2.1 Explicit electrification and lightning forecasts in the WRF-ARW model

Monday, 7 January 2013: 1:30 PM
Room 14 (Austin Convention Center)
Alexandre Fierro, NOAA/NSSL/Univ. of Oklahoma/CIMMS, Norman, OK; and E. R. Mansell, C. Ziegler, and D. R. MacGorman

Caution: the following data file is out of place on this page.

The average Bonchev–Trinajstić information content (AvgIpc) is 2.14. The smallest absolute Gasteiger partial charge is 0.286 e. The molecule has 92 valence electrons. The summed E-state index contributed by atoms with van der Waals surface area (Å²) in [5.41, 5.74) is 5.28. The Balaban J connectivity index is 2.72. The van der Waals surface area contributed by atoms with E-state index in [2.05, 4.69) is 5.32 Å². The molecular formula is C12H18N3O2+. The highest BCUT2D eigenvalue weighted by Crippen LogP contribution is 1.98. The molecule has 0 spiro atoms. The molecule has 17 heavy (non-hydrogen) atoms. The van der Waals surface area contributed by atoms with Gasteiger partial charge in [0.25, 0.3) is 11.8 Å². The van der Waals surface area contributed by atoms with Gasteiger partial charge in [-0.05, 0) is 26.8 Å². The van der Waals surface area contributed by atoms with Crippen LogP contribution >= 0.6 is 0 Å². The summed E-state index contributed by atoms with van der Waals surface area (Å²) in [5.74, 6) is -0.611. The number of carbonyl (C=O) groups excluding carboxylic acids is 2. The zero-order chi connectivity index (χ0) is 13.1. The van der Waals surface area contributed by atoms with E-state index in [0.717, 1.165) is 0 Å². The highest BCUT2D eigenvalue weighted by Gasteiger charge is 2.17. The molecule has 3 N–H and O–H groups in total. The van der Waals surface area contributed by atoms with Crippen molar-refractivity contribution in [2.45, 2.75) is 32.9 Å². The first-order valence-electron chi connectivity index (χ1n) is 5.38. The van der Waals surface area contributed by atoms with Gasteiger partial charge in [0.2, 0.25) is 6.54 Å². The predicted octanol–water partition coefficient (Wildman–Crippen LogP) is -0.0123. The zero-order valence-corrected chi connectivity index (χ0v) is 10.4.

Lightning threats in present-day numerical weather prediction models are currently diagnosed from model variables such as graupel mixing ratio and ice water content that are known to be well correlated with the occurrence of lightning. To provide a more physically sound assessment of lightning threat, an explicit charging/discharge model (with explicit elliptic solution of the 3D component of the ambient electric field) has been successfully implemented into the NSSL two-moment microphysics scheme within the WRF-ARW model. Preliminary results from cloud-scale (2-km) simulations of Hurricane Rita and a continental severe weather outbreak case will be presented. The electrical evolution of the simulated hurricane exhibits traits in good agreement with observations. The gross charge structure in the eyewall is a tilted normal-polarity tripole resulting from negative (positive) non-inductive charging of graupel (cloud ice/snow) at midlevels (upper levels) and positive non-inductive charging of cloud water at lower levels. The largest flash density rates during the rapid intensification period are in the eyewall, with a weak secondary maximum in the rainbands.
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